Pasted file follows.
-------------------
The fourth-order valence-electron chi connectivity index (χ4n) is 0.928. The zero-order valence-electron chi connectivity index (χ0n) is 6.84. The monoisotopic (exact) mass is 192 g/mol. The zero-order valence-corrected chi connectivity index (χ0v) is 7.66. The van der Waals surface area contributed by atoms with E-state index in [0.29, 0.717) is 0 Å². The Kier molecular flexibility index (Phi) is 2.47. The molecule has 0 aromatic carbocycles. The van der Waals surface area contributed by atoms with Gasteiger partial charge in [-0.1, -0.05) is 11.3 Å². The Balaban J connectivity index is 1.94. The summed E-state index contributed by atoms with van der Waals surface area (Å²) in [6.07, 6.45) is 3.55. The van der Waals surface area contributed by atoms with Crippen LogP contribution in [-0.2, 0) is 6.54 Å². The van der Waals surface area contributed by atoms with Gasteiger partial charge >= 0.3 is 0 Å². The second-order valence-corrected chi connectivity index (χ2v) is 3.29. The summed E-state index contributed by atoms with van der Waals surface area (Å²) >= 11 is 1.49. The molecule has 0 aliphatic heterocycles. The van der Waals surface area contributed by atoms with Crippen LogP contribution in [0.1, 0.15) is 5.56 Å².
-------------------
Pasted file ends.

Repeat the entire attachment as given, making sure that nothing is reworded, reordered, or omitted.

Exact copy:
The fourth-order valence-electron chi connectivity index (χ4n) is 0.928. The zero-order valence-electron chi connectivity index (χ0n) is 6.84. The monoisotopic (exact) mass is 192 g/mol. The zero-order valence-corrected chi connectivity index (χ0v) is 7.66. The van der Waals surface area contributed by atoms with E-state index in [0.29, 0.717) is 0 Å². The Kier molecular flexibility index (Phi) is 2.47. The molecule has 0 aromatic carbocycles. The van der Waals surface area contributed by atoms with Gasteiger partial charge in [-0.1, -0.05) is 11.3 Å². The Balaban J connectivity index is 1.94. The summed E-state index contributed by atoms with van der Waals surface area (Å²) in [6.07, 6.45) is 3.55. The van der Waals surface area contributed by atoms with Crippen LogP contribution in [-0.2, 0) is 6.54 Å². The van der Waals surface area contributed by atoms with Gasteiger partial charge >= 0.3 is 0 Å². The second-order valence-corrected chi connectivity index (χ2v) is 3.29. The summed E-state index contributed by atoms with van der Waals surface area (Å²) >= 11 is 1.49. The molecule has 0 aliphatic heterocycles. The van der Waals surface area contributed by atoms with Crippen LogP contribution in [0.1, 0.15) is 5.56 Å².